Subjective ratings suggest that cosmetic results after lumpectomy appear lower in African-American patients compared with Caucasian women. The new findings appear in Plastic and Reconstructive Surgery—Global Open®.

The pilot study included 21 women undergoing breast conserving therapy (BCT) for breast cancer: 10 African-American and 11 Caucasian women. All women underwent detailed “multimodal” assessments of their cosmetic outcomes, including objective measurements of breast volume and symmetry, based on three-dimensional photographic analysis.

In addition, a newly developed questionnaire was used for subjective ratings of the cosmetic outcomes after BCT. Independent rankings of the appearance of the nipple, overall breast shape, scarring, and skin were made by the patients as well as by a plastic surgeon, a breast oncologic surgeon, and a trained research assistant.

All objective measurements were similar between groups. The average volume of the breast undergoing lumpectomy was somewhat smaller (by about 100 cc) than that in the untreated breast, with no significant difference between African-American versus Caucasian patients.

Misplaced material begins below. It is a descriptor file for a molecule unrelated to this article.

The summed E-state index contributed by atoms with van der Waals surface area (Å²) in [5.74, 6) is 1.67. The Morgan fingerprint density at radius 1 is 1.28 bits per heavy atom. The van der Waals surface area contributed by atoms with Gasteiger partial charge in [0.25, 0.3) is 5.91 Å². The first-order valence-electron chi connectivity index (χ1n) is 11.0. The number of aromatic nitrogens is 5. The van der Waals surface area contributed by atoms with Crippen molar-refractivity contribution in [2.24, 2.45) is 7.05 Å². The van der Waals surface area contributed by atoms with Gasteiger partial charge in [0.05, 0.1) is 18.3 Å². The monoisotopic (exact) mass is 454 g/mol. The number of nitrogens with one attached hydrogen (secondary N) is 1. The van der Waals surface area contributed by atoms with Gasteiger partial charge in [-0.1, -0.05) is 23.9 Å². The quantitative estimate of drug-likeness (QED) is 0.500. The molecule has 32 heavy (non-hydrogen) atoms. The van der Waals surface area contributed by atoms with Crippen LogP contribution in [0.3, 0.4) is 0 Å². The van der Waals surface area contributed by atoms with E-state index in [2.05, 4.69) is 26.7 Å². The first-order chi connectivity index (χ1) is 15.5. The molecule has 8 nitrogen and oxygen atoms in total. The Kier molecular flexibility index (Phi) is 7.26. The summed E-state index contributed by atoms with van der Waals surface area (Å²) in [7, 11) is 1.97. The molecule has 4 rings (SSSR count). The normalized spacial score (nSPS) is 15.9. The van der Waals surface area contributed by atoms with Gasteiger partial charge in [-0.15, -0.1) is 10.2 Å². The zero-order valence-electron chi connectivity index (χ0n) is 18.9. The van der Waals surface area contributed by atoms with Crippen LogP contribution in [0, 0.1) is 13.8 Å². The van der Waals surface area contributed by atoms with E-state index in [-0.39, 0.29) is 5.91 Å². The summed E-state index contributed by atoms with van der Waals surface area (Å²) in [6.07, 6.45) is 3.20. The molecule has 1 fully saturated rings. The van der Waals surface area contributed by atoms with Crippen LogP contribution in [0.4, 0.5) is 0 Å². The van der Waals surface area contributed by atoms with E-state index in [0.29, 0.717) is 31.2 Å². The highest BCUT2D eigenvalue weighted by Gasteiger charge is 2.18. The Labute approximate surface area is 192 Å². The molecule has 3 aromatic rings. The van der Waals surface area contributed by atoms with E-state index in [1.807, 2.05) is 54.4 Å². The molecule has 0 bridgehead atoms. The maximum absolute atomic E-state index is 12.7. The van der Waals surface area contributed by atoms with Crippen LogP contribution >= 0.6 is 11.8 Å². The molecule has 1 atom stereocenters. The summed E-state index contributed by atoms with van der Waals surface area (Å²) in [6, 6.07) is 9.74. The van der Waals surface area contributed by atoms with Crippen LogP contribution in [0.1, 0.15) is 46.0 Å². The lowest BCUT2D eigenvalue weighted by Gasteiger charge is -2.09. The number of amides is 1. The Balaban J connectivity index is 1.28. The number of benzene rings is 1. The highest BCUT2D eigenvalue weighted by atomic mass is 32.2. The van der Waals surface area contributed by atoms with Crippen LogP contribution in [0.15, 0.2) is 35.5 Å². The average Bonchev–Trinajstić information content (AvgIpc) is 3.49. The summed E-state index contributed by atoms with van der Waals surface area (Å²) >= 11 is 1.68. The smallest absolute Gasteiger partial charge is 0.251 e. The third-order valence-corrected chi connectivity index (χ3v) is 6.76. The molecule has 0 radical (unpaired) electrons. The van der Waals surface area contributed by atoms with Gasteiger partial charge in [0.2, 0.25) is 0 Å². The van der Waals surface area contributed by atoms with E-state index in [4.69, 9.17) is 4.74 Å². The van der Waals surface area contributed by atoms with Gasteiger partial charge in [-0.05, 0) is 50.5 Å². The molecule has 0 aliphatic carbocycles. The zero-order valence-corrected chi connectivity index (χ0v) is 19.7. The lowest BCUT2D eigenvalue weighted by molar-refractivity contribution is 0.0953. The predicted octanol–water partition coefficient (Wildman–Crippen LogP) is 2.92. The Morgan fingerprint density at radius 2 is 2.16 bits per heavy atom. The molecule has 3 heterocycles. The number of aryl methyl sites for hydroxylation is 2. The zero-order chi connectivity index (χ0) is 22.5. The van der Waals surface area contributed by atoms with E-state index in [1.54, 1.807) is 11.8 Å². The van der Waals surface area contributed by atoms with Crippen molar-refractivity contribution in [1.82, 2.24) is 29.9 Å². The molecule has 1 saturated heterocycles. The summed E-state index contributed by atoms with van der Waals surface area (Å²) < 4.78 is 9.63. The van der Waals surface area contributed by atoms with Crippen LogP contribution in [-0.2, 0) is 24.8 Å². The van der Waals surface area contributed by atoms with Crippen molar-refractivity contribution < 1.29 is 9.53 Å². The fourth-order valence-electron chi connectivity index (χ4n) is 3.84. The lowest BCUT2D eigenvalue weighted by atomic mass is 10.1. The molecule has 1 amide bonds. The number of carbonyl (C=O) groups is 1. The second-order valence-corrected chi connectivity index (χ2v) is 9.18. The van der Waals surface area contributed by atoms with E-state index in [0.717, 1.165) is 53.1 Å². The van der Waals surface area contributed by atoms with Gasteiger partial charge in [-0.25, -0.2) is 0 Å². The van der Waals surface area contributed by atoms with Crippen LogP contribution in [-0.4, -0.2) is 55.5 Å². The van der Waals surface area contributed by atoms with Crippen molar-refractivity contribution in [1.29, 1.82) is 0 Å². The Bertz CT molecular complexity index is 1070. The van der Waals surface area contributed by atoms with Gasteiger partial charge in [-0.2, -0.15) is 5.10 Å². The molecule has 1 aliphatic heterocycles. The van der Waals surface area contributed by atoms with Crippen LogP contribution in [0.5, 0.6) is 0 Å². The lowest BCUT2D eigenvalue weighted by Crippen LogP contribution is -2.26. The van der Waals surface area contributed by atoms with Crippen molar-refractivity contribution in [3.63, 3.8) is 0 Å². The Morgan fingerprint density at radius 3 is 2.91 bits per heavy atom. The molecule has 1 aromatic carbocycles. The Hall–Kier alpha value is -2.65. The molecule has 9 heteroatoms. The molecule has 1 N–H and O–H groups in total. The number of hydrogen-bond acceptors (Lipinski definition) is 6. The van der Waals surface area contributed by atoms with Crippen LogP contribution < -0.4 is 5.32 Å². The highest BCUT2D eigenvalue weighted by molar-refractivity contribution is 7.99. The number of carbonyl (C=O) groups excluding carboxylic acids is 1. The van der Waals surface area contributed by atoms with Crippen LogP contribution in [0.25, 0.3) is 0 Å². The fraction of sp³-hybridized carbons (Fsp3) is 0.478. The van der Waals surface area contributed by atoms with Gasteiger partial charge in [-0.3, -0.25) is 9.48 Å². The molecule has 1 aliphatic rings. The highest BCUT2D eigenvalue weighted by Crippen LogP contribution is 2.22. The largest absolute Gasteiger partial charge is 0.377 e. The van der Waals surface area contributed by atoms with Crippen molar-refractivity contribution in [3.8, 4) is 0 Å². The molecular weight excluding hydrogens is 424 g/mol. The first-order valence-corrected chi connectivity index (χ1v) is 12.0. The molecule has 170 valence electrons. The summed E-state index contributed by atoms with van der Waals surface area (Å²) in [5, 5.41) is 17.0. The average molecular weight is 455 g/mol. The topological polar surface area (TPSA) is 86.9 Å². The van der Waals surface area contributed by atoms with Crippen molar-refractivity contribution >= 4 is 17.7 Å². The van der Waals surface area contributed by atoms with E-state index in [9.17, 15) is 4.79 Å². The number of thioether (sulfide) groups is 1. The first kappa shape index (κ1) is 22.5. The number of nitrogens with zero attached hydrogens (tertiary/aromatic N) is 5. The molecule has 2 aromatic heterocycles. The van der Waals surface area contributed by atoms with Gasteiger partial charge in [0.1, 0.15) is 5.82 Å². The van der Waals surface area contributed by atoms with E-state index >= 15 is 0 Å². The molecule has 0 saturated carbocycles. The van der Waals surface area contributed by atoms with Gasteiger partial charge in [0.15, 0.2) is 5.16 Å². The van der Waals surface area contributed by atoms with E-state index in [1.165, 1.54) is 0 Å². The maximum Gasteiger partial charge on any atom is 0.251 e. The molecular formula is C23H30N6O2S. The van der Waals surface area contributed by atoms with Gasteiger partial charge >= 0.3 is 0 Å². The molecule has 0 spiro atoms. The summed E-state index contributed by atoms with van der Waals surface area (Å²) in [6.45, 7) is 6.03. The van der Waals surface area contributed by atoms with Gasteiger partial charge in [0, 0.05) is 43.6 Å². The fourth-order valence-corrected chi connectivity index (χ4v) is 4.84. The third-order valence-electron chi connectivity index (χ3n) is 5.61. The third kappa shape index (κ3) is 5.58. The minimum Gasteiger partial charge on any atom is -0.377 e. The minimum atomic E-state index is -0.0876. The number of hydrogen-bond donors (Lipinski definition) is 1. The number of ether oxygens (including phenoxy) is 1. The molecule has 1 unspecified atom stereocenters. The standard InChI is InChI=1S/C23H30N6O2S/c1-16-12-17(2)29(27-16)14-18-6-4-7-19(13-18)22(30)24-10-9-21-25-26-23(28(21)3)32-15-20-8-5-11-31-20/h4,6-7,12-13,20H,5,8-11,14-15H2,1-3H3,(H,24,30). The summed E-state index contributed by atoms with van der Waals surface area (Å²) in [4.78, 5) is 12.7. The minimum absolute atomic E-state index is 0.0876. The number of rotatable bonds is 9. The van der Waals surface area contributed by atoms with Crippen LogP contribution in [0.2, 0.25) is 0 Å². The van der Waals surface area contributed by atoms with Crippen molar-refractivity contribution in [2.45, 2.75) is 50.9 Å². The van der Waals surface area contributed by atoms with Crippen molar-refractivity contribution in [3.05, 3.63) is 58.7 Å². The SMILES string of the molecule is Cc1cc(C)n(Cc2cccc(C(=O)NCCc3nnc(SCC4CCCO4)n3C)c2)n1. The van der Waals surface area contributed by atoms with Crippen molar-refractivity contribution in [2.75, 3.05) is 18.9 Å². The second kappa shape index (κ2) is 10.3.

There was significant variation in subjective outcomes, with lower scores for African-American women, the study showed. Patients and health care professionals both rated breast symmetry and appearance lower in African-American compared to Caucasian patients. Nipple appearance and breast shape ratings were fairly consistent between patients and various health care professionals. However, there was wider variation when it came to scar appearance ratings.

The researchers discuss the reasons for the racial differences, including a possible “psychological component.” Moreover, the disagreement in scar ratings could reflect a higher rate of physical reactions to radiation therapy in African-American patients, which may be related to genetic factors.